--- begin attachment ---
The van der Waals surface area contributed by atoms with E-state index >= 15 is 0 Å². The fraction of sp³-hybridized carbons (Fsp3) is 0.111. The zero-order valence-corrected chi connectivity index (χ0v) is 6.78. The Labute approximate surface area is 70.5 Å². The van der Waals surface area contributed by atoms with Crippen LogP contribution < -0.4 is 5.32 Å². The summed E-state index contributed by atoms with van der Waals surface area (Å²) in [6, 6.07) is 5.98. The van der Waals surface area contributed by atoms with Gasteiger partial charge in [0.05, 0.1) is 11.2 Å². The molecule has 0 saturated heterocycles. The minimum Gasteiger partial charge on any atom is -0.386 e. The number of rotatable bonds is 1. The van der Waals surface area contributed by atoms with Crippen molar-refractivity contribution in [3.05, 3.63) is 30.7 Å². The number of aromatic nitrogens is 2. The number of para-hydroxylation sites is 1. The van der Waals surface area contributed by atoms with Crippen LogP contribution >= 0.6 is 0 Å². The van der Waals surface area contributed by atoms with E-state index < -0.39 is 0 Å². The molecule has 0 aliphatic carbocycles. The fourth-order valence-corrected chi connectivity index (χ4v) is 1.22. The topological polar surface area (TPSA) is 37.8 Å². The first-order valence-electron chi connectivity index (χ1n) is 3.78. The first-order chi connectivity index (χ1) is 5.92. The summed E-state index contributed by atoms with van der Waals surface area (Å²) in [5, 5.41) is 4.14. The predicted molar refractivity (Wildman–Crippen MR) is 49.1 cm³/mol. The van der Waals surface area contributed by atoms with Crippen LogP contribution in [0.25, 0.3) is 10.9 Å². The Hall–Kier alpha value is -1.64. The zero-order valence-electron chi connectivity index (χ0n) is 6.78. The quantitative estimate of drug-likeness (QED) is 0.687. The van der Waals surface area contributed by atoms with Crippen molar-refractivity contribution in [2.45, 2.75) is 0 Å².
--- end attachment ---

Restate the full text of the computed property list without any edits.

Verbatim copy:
The van der Waals surface area contributed by atoms with E-state index >= 15 is 0 Å². The fraction of sp³-hybridized carbons (Fsp3) is 0.111. The zero-order valence-corrected chi connectivity index (χ0v) is 6.78. The Labute approximate surface area is 70.5 Å². The van der Waals surface area contributed by atoms with Crippen LogP contribution < -0.4 is 5.32 Å². The summed E-state index contributed by atoms with van der Waals surface area (Å²) in [6, 6.07) is 5.98. The van der Waals surface area contributed by atoms with Gasteiger partial charge in [0.05, 0.1) is 11.2 Å². The molecule has 0 saturated heterocycles. The minimum Gasteiger partial charge on any atom is -0.386 e. The number of rotatable bonds is 1. The van der Waals surface area contributed by atoms with Crippen molar-refractivity contribution in [3.05, 3.63) is 30.7 Å². The number of aromatic nitrogens is 2. The number of para-hydroxylation sites is 1. The van der Waals surface area contributed by atoms with Crippen LogP contribution >= 0.6 is 0 Å². The van der Waals surface area contributed by atoms with E-state index < -0.39 is 0 Å². The molecule has 0 aliphatic carbocycles. The fourth-order valence-corrected chi connectivity index (χ4v) is 1.22. The topological polar surface area (TPSA) is 37.8 Å². The first-order valence-electron chi connectivity index (χ1n) is 3.78. The first-order chi connectivity index (χ1) is 5.92. The summed E-state index contributed by atoms with van der Waals surface area (Å²) in [5, 5.41) is 4.14. The predicted molar refractivity (Wildman–Crippen MR) is 49.1 cm³/mol. The van der Waals surface area contributed by atoms with Crippen LogP contribution in [0.25, 0.3) is 10.9 Å². The Hall–Kier alpha value is -1.64. The zero-order valence-electron chi connectivity index (χ0n) is 6.78. The quantitative estimate of drug-likeness (QED) is 0.687. The van der Waals surface area contributed by atoms with Crippen molar-refractivity contribution in [2.45, 2.75) is 0 Å².